Take the 2-minute tour ×
Stack Overflow is a question and answer site for professional and enthusiast programmers. It's 100% free, no registration required.

I'm using a few (2 or 3) master pages in my ASP.NET MVC application and they must each display bits of information from the database. Such as a list of sponsors, current fundings status etc.

So my question was, where should I put these master-page database calling code?

Normally, these should goes into its own controller class right? But then that'd mean I'd have to wire them up manually (e.g. passing ViewDatas) since it is out of the normal routing framework provided by the MVC framework.

Is there a way to this cleanly without wiring ViewData passing/Action calls to master pages manually or subclassing the frameworks'?

The amount of documentation is very low... and I'm very new to all this including the concepts of MVC itself so please share your tips/techniques on this.

share|improve this question
add comment

3 Answers

up vote 5 down vote accepted

One way to do this is to put in the masterpage view the hook for the ViewData and then you define a BaseController : Controller (or multiple base classes) where you do all the db calls you need.

What you wanna do is quite the same thing described in this articles.

I hope this helps!

Regards

share|improve this answer
add comment

Great question. You have several options available to you.

  1. Have a jQuery call on your masterpage that grabs the data you need from a controller and then populate your fields using jQuery again.
  2. Your second option is to create user controls that make their own calls to the controller to populate their information.

I think the best choice is creating controls for the region of your masterpage that has data that needs to be populated. Thus leaving your masterpage to strictly contain design elements. Good luck.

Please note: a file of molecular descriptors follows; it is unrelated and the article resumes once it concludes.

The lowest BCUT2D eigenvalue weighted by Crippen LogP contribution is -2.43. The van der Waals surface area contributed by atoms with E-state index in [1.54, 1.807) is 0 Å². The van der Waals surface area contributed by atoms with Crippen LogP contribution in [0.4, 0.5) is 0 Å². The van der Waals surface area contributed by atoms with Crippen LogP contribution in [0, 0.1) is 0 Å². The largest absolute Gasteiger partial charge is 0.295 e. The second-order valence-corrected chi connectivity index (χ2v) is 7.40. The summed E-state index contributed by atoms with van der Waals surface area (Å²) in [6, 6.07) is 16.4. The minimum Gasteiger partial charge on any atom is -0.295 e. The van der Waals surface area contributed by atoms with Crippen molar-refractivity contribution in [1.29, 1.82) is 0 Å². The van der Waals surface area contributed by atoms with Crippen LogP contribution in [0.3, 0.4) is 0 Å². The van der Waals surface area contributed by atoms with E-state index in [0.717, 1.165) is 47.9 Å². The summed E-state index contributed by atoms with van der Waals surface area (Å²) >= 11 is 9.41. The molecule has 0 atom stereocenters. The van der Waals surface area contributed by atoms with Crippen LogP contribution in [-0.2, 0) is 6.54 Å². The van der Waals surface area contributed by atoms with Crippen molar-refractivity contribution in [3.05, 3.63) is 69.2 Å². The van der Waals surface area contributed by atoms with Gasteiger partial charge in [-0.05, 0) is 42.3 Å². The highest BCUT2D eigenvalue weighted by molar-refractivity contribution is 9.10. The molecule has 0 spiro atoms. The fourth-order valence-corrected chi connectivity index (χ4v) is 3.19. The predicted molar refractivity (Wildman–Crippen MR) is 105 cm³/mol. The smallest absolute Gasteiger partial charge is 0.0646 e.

share|improve this answer
add comment

If you don't mind strongly typed view data, you can put all the master page data in a common base class for viewData. You can set this data in the base class's constructor. All your views requiring additional data will then need strongly typed viewdata that inherits from this base class.

To allow a call to View() in your controllers without any explicit viewdata you can override View in your ControllerBase:

protected override ViewResult View(string viewName, string masterName, object model)
{
    if (model == null)
    {
        model = new ViewDataBase();
    }
    return base.View(viewName, masterName, model);
}
share|improve this answer
    
Might wanna call that BaseViewData instead :-) –  chakrit May 20 '09 at 16:27
add comment

Your Answer

 
discard

By posting your answer, you agree to the privacy policy and terms of service.

Not the answer you're looking for? Browse other questions tagged or ask your own question.